Captain Planet: From script to screen
Nick Boxer shares the processes involved in making an episode of Captain Planet. (Meredith Darlington/MNN and Mike Lindsay/MNN)
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Nick Boxer: In animation, often we were working on any — we were working on anywhere from 13 to 26 episodes at a time, and often you’re cranking out things out on a weekly basis, like you’re getting a script each week, or you’re getting a story premise each week, then a treatment each week, then a script each week, then a storyboard each week. So, at some point, you have a dozen shows in production at different stages in the production process. And, you know, so it made it kind of overwhelming, and you also realized that, you know, documentaries get some airplay, but they don’t get a lot, and you can fix things a lot easier. And animation, ultimately, after you have this package, it goes overseas, it comes back, and what you have is what you have. You really can’t go back and say, “Oh, that scene didn’t work. Let’s re-shoot that. Let’s redo that.” Unless it was a total disaster. And even then, it was really hard to get stuff re-shot. So, any mistake that you make is gonna be there forever. And that, you know, that made it really sort of stressful.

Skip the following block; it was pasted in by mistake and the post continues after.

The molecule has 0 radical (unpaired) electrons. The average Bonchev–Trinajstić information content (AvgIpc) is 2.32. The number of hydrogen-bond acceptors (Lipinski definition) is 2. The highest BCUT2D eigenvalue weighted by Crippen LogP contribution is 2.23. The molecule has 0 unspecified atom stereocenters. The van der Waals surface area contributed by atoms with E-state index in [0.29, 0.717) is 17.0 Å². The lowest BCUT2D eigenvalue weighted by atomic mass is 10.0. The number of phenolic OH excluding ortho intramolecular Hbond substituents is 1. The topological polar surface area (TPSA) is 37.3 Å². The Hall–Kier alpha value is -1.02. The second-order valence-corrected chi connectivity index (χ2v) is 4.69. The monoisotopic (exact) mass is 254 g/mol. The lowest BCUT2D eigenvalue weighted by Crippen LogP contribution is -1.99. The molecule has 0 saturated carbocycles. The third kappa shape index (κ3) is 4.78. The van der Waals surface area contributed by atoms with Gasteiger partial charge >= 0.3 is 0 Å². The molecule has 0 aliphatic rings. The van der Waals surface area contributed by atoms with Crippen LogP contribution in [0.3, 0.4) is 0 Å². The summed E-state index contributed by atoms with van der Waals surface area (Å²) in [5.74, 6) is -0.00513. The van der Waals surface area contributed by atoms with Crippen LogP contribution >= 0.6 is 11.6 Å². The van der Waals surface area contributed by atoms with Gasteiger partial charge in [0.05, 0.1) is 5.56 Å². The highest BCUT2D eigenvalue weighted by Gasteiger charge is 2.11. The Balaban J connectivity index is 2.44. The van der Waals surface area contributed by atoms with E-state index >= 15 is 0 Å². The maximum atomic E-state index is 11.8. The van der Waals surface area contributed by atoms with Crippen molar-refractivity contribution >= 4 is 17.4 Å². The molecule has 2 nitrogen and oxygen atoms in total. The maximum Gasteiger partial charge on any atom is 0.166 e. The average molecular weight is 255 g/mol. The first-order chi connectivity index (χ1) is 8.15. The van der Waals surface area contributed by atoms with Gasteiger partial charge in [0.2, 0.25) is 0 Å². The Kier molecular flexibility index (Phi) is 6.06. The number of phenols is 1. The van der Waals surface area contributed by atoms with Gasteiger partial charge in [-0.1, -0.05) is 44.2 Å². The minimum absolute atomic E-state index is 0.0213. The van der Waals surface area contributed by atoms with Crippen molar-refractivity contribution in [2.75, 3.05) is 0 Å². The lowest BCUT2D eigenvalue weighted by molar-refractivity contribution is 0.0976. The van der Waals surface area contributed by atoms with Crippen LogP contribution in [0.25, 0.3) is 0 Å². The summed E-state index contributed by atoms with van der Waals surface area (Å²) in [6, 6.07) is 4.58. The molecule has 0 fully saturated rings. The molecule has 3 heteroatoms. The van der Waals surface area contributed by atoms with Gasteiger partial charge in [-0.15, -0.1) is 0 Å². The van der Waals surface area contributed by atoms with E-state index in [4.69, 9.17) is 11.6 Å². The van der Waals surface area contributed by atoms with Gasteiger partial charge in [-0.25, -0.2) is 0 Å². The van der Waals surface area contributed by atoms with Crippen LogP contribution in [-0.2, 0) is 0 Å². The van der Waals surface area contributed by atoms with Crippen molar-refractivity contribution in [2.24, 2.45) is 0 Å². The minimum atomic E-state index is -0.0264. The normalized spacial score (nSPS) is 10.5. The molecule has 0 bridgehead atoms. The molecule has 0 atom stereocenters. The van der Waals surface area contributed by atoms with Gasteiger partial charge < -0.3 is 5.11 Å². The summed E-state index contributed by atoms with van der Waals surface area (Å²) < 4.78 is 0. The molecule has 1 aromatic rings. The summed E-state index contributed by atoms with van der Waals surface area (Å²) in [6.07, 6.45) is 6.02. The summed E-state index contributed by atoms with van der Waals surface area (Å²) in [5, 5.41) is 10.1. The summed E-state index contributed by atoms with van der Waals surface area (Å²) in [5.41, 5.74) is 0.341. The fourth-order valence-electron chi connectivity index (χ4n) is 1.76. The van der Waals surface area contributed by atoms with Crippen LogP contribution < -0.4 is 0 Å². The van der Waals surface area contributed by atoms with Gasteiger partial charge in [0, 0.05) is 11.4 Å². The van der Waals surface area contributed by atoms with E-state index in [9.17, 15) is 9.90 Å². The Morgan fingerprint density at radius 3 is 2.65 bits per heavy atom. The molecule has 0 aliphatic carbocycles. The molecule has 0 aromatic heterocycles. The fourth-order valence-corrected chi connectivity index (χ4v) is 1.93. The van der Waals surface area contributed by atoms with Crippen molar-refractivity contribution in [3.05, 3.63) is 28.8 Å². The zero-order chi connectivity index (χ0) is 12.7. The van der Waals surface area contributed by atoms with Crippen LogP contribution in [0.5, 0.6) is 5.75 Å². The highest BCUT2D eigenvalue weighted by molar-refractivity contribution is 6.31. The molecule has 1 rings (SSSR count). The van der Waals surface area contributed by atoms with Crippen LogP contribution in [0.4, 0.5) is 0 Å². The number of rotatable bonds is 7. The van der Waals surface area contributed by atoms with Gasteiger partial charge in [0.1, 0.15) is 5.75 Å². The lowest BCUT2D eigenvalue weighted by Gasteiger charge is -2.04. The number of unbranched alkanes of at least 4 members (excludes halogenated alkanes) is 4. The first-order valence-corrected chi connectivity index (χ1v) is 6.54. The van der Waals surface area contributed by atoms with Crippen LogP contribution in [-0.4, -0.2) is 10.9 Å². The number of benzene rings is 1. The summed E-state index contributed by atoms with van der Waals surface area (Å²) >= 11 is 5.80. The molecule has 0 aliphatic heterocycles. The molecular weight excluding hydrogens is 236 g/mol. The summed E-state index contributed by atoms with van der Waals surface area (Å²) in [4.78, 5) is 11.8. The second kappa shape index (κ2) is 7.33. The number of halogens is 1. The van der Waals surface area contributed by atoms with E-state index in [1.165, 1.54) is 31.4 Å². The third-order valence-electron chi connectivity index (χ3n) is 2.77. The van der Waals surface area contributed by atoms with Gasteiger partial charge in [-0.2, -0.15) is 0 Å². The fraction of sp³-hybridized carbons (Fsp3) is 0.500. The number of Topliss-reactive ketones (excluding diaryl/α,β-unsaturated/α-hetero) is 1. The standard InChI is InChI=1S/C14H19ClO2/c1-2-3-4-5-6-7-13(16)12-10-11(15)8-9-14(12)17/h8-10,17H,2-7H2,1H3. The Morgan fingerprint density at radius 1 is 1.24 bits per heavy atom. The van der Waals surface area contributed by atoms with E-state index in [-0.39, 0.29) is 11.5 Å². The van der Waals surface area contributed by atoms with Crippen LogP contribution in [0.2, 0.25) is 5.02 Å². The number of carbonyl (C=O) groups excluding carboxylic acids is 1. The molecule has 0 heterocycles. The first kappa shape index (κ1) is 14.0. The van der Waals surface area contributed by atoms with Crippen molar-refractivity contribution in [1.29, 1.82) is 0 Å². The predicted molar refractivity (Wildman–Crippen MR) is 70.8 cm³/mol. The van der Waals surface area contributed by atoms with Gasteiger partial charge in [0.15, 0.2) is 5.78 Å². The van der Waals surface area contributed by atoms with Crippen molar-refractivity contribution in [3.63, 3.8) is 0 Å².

There are episodes I watch — every so often you’ll see something, and maybe other people don’t react to it, but I flinch every time I sort of see something. I’m like, I always wanted to fix that, but you never could. Captain Planet, I think, was one of the more difficult shows, because most shows, say, Batman, it all takes place in Gotham City. So, one of the things that made Captain Planet difficult, and time-consuming, and expensive, is that because we’re dealing with these real issues, we wanted them to take place in the places where there’s issues — so, if you’re doing a story in Africa, every show had extensive model packs, whereas Batman, pretty much every show is going to use Gotham City as the backdrop. We had one show where the backdrop is the Amazon rain forest, one show where the backdrop is a savannah in Africa, one show where it’s, you know, a city. You know, you might do it in New York City if the issue was related to that, something on the ocean, you know, a research facility. So, we were very model-intensive. So, shows could take anywhere from six to nine months, pretty much, from start to finish.